You are on page 1of 22


Published by T. HASEGAWA, 17 Kami Negishi,

The Enchanted Waterfall

upon a time, there lived

alone with his father and
mother a simple young wood-

cutter. He worked hard all day

on the hill side, or

among the shady trees

of the forest.
But, work as hard as he might,
he was still
very poor, and could
bring home but little
money to

his old father and mother. This

grieved him very much, for he was
an affectionate and dutiful son.
For himself he had but few
wants and was easily pleased.
His mother too was always cheer-
ful and contented. The old father,
however, was of a selfish disposi-

tion,and often grumbled at the

poor supper of rice, washed down
with weak tea, or, if times were

very bad, with a cup of hot water.

"If we had but a little sake,

.^^^^^^--^^g,, I^BI^I ^na-iiij i.iBim'J.* *"*'"'*' ""'^' "** "*- -" -*' *"" J"*"aor '- -"ri"-i-?MpgM>^^^
now," he would say, "it would
warm one up, and do one's heart
good." And then he would re-
proach the simple young fellow,
vowing that in his young days he
had always been able to afford a
cup of sake for himself and his
Grieved at
heart the young
man would work
harder than ever
and think to himself:
"How shall I earn some
more money? how shall
I get a little

sake for my
// V ^^
poor old father, who really needs
it in his weakness and old age ! "
He was thinking in this
to himself one day as he was at
work on the wooded hills, when
the sound of
rushing water caught
his ear. He had often worked in
the same spot before, and could
not remember that there was
torrent or waterfall near. feel- So,
ing rather surprised, he followed
the sound, which got louder and
louder until at last he came
upon a
beautiful little cascade.

The water looked so clear and

cool that he stooped down where it
was flowing away in a quiet stream,
and using his hand as a cup, drank
a little of it. What was his amaze-
ment to find that instead of water
it was the most excellent sake !

Overjoyed at this discovery, he

quickly filled the gourd which was

hanging at his girdle, and made the

best of his
way home, rejoicing
that now at last he had something
good to
bring back to his poor
old father. The old man was so

delighted with the sake that he

drank cup after
cup. A neighbour
happening to drop in, the story
was told to him, and a
cup of sake
offeredand drunk with many words
of astonishment and gratitude.
Soon the news spread through
the village, and before night there
was hardly a man in the

place, who had not paid his visit

of curiosity, been told the tale of

the magic fountain, and smelt the

gourd, which alas was now empty,


Next morning the young wood-

cutter set off to work earlier even
than usual, not forgetting to

carry with him a large gourd, for

of course the enchanted waterfall
was to be visited again. What was
the surprise of the young man
when he came to the spot, to find

several of his neighbours already

there, and all armed with buckets,

jars, pitchers; anything that would
carry a good supply of the
sake. Each man had come secretly,
believing that he alone
had found
his to the magic waterfall.
The young wood-cutter was
amused to see the looks of dis-
appointment and anger upon
faces of those who already stood
near the water, as they saw fresh
arrivals every moment. Each one
looked abashed and uncomfortable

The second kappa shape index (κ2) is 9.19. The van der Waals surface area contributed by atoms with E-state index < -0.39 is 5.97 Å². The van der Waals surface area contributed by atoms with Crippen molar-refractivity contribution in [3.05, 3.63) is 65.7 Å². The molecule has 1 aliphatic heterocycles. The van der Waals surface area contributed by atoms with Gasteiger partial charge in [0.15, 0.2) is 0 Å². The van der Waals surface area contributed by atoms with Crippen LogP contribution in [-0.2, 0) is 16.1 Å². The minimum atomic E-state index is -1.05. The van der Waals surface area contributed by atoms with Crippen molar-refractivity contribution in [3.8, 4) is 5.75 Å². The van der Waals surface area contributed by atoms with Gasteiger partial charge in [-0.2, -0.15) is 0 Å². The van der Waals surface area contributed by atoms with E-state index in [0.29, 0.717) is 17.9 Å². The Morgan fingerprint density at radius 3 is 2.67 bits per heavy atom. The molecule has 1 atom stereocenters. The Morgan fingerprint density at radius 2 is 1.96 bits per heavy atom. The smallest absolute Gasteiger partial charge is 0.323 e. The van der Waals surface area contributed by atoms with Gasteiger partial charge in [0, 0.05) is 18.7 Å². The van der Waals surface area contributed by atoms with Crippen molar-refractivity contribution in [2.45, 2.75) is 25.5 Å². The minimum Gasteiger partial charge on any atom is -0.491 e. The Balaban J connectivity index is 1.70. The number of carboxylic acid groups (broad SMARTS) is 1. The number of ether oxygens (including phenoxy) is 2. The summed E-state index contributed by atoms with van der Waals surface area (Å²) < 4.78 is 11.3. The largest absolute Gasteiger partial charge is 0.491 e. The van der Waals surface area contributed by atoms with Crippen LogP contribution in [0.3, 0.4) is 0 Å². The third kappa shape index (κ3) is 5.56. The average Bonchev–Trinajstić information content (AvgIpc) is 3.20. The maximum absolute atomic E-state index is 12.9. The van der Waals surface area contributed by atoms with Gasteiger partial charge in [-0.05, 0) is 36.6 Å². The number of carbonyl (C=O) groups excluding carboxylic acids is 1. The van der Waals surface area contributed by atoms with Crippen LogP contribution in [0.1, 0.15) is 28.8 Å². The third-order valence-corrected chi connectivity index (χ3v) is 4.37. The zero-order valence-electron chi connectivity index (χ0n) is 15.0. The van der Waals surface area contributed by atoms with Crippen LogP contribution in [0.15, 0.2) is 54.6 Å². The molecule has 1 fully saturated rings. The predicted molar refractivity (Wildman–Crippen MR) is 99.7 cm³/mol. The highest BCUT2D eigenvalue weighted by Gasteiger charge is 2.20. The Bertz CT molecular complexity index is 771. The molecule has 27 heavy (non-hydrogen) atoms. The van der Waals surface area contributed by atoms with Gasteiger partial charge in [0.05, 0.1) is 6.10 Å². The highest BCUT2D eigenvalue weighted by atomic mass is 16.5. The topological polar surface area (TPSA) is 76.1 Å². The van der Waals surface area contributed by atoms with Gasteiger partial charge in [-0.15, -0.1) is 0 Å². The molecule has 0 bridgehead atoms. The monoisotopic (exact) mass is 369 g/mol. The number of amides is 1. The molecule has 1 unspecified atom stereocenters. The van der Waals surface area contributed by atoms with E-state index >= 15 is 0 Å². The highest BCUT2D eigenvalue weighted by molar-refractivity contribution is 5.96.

in the presence of his neighbours;

but, at last one bolder than the

others broke the grim silence with
a laugh, which soon the others were
fain to join in.

"Here we are," said he, "all

bent on the same errand. Let us

fillour jars and gourds and go
home. But first -just one taste
of the magic sake." He stooped
down, and filling his gourd, put
it to liis lips. Once and yet again
did he drink with a face of

astonishment which soon gave

place to anger.

"Water!" he shouted in a rage,

"Nothing but cold water! we have

been tricked and deceived by a

parcel of made up stories where

is that young fellow? Let us duck
him in his fine waterfall !

But the young man had been

wise enough to slip behind a big
rock when he saw the turn things
were taking, and was nowhere to be
found. First one and then another
tasted of the stream. It was but
too true; no sake, but clear cold
water was there. Crestfallen and
out of temper, the covetous band
returned to their homes.
When they were fairly gone
the good young wood-cutter crept
from his hiding place.
"Could this be true," he thought,
"or was it all a dream?" "At any
rate," said he, "I must taste once

more for myself." He filled the

gourd and drank. Sure enough, there

was the same fine flavoured sake
he had tasted yesterday. And so it

remained. To the good dutiful son

the cascade flowed with the finest

sake, while to all others it yielded

only cold water.

The Emperor hearing this

wonderful story, sent for the good

young wood-cutter, rewarded him

for his kindness to his father, and

even changed the name of the

year in his honour, as an encourage-
ment to children in all future time

to honour and

obey their




^ ^

* *
A 5
f r a


1. Momotaro or Little Peacliling.

2. The Tongue Cut Sparrow.

The Battle of the Monkey and the Crab.
4. The Old Man who made the Dead Trees Blossom.
5. Kachi-Kachi Mountain.
6. The Mouses' Wedding.
The Old Man and the Devils.

8. Urashima, the Fisher-boy.

The Eight- Headed Serpent.
10. The Matsuyama Mirror.
11. The Hare of Inaba.
12. The Cub's Triumph.
13. The Silly Jelly-Fish.
14. The Princes Fire-Flash and Fire-Fade
15. My Lord Rag-o'-Rice.
1 6. The Wonderful Tea-Kettle.

17. Schippeitaro.
18. The Ogre's Arm.
19. The Ogres of Oyeyama.
20. The Enchanted Waterfall.
2nd Series No. I. The Goblin-Spider.
1 9 n 2 The Wonderful Mallet

* * The Broken Images.